Thursday, August 21, 2014

Gandhis cannot stabilise the Congress

In the UK, from where we inherited our Westminster parliamentary system, a party chief who leads his or her party to defeat in a general election, routinely resigns from its leadership thereafter.
In the US, a defeated candidate can, very, very rarely, claw his way back to the top, as Richard Nixon famously did in 1968, after having lost to John Kennedy in 1960.

There is no such alternative before the Grand Old Party, the Indian National Congress in India, because the leaders of the party – Sonia and Rahul Gandhi – own it, lock, stock and barrel.

So, a Manmohan Singh must fade away and a P V Narasimha Rao be forgotten. But the Gandhis cannot go away.
As proprietors, the family feel that they have no alternative but to retain control and ride out the current setback. 
But things are no longer what they were in 2004, for three reasons.
One, Ms Sonia Gandhi is not in the best of health.Two, the failure of UPA II has proved that the surrogate model of leadership does not work. And three, the promise that Rahul, the heir, exuded at that time has proved to be an illusion.
We now know that Mr Gandhi is not only a commitment-phobe, but also not particularly good at leading a political party and garnering votes.

Despite some early promise, Rahul Gandhi has proved poor at garnering actual votes
Despite some early promise, Rahul Gandhi has proved poor at garnering actual votes

But this is not what Sonia and Rahul believe. Like the Bourbons of old, they have learnt nothing and forgotten nothing. And probably for the same reasons – they live in a gilded cage dependent for their information of the external world on courtiers who pass off as advisers and party colleagues.
If there were any reasons to think otherwise, they have been put to rest by two post-electoral decisions taken by the high command viz Sonia and Rahul Gandhi.
First, to appoint Mallikarjun Kharge as the leader of the Congress party in the Lok Sabha, and second, to make A K Antony, now reviled as the worst defence minister the country has had, as the head of a two-man committee to review the outcome of the general elections.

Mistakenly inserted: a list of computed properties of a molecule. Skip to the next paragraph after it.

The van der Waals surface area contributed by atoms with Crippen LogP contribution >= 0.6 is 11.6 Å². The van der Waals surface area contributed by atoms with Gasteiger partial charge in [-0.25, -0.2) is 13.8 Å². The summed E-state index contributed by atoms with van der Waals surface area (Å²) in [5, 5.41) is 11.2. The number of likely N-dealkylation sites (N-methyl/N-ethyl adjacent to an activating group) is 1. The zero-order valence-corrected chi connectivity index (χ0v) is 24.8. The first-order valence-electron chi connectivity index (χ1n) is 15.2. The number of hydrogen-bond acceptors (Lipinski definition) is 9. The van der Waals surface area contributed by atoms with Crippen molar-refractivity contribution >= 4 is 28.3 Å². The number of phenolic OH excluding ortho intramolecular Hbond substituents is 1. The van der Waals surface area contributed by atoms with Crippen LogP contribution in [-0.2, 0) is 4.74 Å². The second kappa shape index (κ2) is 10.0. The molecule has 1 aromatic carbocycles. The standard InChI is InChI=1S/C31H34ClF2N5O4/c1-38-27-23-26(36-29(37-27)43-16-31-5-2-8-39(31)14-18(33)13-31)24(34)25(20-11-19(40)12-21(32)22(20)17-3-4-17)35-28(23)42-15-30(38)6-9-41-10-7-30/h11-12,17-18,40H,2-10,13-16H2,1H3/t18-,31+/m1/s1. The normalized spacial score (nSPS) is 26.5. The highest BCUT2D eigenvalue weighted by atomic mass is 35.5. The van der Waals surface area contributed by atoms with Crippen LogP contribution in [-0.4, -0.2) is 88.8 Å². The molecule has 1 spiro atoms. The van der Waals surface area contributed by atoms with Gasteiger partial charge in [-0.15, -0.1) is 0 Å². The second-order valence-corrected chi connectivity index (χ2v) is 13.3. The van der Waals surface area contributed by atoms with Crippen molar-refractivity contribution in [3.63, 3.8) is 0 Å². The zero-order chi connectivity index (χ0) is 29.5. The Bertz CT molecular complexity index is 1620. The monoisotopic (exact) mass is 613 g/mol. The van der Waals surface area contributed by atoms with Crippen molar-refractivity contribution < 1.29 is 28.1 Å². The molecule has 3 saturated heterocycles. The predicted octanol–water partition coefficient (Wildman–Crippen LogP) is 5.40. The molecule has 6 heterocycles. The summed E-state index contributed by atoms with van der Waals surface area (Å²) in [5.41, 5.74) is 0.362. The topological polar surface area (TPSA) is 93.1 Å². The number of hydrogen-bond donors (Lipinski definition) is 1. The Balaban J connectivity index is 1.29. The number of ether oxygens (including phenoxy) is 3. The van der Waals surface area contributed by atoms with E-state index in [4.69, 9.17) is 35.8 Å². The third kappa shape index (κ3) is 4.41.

Ironically, according to one media report, Rahul Gandhi had based his 2014 election strategy on a report written by the same A K Antony in 1999.
Given his track record, you can be certain that the last people that Antony will find culpable for the 2014 election debacle will be the Gandhis – mère et fils.
Actually, the party's head-in-the-sand attitude became clear the moment it appointed Kharge as the leader of the much-depleted party in the Lok Sabha. He may be a well-known leader and a Dalit, but is he prime minister material? 
After all, the traditional role of a leader of Opposition is to be the prime minister-in-waiting. David Cameron, for example, was elected leader of the Conservative Party in December 2005, and simultaneously took over as the Leader of the Opposition in the British Parliament.
So when the party formed a coalition government in 2010, after winning the majority of the seats in a hung parliament, it was natural that he became prime minister.
It was clear from the statements and comments surrounding the decision, that Kharge had been appointed because Rahul Gandhi was reluctant to assume the leadership of the party.
If there was one clear lesson for the party in the outcome of the general election, it was that the surrogate leader model does not work.
And now once again we have surrogates – Antony for the review, and Kharge for the Lok Sabha.
Given the scale of the disaster which has befallen the GOP, surely the proprietors – the Gandhis – had the duty to tell their stake-holders what went wrong themselves and provide the leadership needed to set things right.
In the last couple of years, the political ineptitude of the party is becoming more and more apparent. One manifestation of this is the attempt to square the circle – make a family proprietorship look like a modern meritocratic corporation.
Rahul Gandhi's half-baked attempts to democratise the party have run up against the reality of the feudal nature of the party. His primary-based selection of candidates flopped because the conditions in which this can happen are simply not available in India.
As for the elections, the failure to stitch up effective alliances with smaller parties like the Apna Dal in UP or the LJP in Bihar have cost the Congress party dearly. 
Advisers like Ahmed Patel, Ghulam Nabi Azad, Digvijaya Singh and Madhusudan Mistry still have the ears of the Gandhis, while current plans seem to suggest that the satraps – Tarun Gogoi in Assam, Prithviraj Chavan in Maharashtra, and Bhupinder Singh Hooda in Haryana – will pay the price.
This is exactly the kind of management style that crates a problem, since it does not allow for the emergence of a credible leadership in the states, and minus this, the Congress can't get regional vote-catchers.
Since their central vote-catchers – Sonia and Rahul – have also proved to be flops, the party faces oblivion.
The incompetence with which the party is being run is in sharp contrast to the Modi machine.
Prior to Modi's ascendancy, both the Congress and the BJP vied with each other on the score of a dysfunctional leadership. But in the past year we have been given a lesson on what a well-oiled and led political machine can achieve.
The Modi victory was not just the victory of the BJP, but a paradigm shift in the manner in which politics are to be conducted in the country.
The Congress party needs to sharply step its game up. But it is showing no signs of doing that.
Mail Today June 24, 2014

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